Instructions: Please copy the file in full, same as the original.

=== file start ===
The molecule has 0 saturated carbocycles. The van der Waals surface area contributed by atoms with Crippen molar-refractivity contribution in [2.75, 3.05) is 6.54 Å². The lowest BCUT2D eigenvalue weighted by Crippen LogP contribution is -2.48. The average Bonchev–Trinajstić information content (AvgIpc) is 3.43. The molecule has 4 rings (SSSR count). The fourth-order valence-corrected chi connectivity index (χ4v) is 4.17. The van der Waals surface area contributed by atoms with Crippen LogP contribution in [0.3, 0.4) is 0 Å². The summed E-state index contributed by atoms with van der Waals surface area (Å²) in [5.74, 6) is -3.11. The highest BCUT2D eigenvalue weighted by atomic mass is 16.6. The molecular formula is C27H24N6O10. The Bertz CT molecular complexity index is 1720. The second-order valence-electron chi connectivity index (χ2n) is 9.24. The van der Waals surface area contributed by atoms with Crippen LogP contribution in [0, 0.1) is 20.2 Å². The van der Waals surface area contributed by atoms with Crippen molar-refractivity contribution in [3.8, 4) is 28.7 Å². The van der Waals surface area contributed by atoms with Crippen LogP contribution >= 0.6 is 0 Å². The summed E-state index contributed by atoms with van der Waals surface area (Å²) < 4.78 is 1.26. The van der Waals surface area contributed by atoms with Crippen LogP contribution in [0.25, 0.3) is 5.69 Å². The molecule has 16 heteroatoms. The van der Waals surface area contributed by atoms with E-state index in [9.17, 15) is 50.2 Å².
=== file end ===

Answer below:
The molecule has 0 saturated carbocycles. The van der Waals surface area contributed by atoms with Crippen molar-refractivity contribution in [2.75, 3.05) is 6.54 Å². The lowest BCUT2D eigenvalue weighted by Crippen LogP contribution is -2.48. The average Bonchev–Trinajstić information content (AvgIpc) is 3.43. The molecule has 4 rings (SSSR count). The fourth-order valence-corrected chi connectivity index (χ4v) is 4.17. The van der Waals surface area contributed by atoms with Crippen LogP contribution in [0.3, 0.4) is 0 Å². The summed E-state index contributed by atoms with van der Waals surface area (Å²) in [5.74, 6) is -3.11. The highest BCUT2D eigenvalue weighted by atomic mass is 16.6. The molecular formula is C27H24N6O10. The Bertz CT molecular complexity index is 1720. The second-order valence-electron chi connectivity index (χ2n) is 9.24. The van der Waals surface area contributed by atoms with Crippen LogP contribution in [0, 0.1) is 20.2 Å². The van der Waals surface area contributed by atoms with Crippen molar-refractivity contribution in [3.8, 4) is 28.7 Å². The van der Waals surface area contributed by atoms with Crippen LogP contribution >= 0.6 is 0 Å². The summed E-state index contributed by atoms with van der Waals surface area (Å²) < 4.78 is 1.26. The van der Waals surface area contributed by atoms with Crippen LogP contribution in [0.25, 0.3) is 5.69 Å². The molecule has 16 heteroatoms. The van der Waals surface area contributed by atoms with E-state index in [9.17, 15) is 50.2 Å².